On September 19th, Australian artist David “MEGGS” Hooke concluded his one-month residency at Inner State Gallery with the opening of his solo exhibition, Spoiled Rotten.
The exhibition of over 40 new paintings and multiples explores the wondrous decay of social morality stemming from modern society’s obsession with pop culture and overindulgent materialism. The artworks, all of which were created in Detroit during his residency, continue MEGGS’ perpetual fascination with dualism and finding beauty in tragedy.
The city of Detroit plays a major influence in MEGGS’ philosophy behind Spoiled Rotten. The exhibition highlights Detroit as an inspirational juxtaposition of a spoiled past and its position as a new canvas for growth and rebirth. MEGGS’ use of deteriorating signage and locally sourced materials from the city’s abandoned and forgotten places emphasizes the revival of social pillars such as community and the idea that destruction and decay breed new beginnings.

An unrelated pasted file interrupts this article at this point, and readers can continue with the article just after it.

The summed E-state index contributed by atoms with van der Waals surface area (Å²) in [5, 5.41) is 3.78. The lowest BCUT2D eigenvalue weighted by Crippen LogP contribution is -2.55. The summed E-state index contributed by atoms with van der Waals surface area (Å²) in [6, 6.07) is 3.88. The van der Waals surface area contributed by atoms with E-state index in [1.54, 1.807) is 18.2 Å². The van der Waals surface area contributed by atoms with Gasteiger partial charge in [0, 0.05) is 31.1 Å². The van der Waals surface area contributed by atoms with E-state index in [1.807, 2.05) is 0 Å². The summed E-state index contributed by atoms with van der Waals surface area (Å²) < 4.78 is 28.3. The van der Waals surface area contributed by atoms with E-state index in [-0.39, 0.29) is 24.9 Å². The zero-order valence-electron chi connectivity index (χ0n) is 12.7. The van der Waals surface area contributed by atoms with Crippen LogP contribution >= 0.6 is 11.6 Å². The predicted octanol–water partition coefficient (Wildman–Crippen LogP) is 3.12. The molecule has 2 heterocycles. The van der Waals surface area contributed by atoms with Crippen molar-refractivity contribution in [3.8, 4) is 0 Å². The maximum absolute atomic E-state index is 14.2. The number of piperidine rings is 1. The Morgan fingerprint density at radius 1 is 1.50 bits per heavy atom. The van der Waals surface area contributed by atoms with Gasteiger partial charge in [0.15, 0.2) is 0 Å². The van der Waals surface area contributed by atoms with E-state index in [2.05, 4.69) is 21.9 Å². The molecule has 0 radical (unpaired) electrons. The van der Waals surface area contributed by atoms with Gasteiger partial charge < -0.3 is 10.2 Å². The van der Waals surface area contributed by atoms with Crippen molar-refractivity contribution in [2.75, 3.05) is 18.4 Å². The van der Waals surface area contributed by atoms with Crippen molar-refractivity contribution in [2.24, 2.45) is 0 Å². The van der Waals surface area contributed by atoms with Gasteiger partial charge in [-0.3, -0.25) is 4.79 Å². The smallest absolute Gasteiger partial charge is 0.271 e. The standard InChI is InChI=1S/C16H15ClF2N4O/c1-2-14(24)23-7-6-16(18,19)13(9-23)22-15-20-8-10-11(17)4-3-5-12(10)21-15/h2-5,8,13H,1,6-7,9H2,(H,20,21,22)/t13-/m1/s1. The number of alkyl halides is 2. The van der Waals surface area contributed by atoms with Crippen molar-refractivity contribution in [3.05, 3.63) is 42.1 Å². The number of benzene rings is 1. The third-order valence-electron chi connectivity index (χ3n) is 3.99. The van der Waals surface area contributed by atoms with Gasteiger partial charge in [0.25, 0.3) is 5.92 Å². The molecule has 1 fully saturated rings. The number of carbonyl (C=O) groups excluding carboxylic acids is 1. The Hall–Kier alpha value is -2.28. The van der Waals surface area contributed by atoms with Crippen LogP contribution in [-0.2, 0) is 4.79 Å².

“Detroit is a city of duality more so than many other cities I have been to. I sought to incorporate this by using objects and surfaces that imply decay, in what I consider to be a beautiful way. Old wooden materials and signs with layers of paint tell a story of their own. Although the colors and textures are aesthetically beautiful, I think it’s about giving these materials a new life, a second purpose,” MEGGS said while working in the Inner State Gallery loft.
The genesis of Spoiled Rotten lies in MEGGS’ painting entitled ‘Life’s Ups and Downs,’ which features a split image of the inflated iconic yellow happy face balloon juxtaposed with its discarded, decaying, and deflated other half.
“This concept started when I saw a deflated happy face balloon, which is an image I’ve been obsessed with lately. The ‘happy’ balloon is a classic icon that depicts playfulness, optimism, and the idea of, “Have a nice day!” Yet, the balloon is also a very disposable item and has a limited life span. It deflates. I think this is something that people can identify with and it ties into that idea of duality in Detroit,” MEGGS said.
The exhibition also marked the debut of a new sculptural collaboration between MEGGS and artist Rafael Batista of Brooklyn, New York. Batista, who hand-sculpted each piece, gives new life to MEGGS’ happy face balloon images, taking them from canvas to 3D collectors’ items.
Photo Credit Miya Tsukazaki and Mike Popso.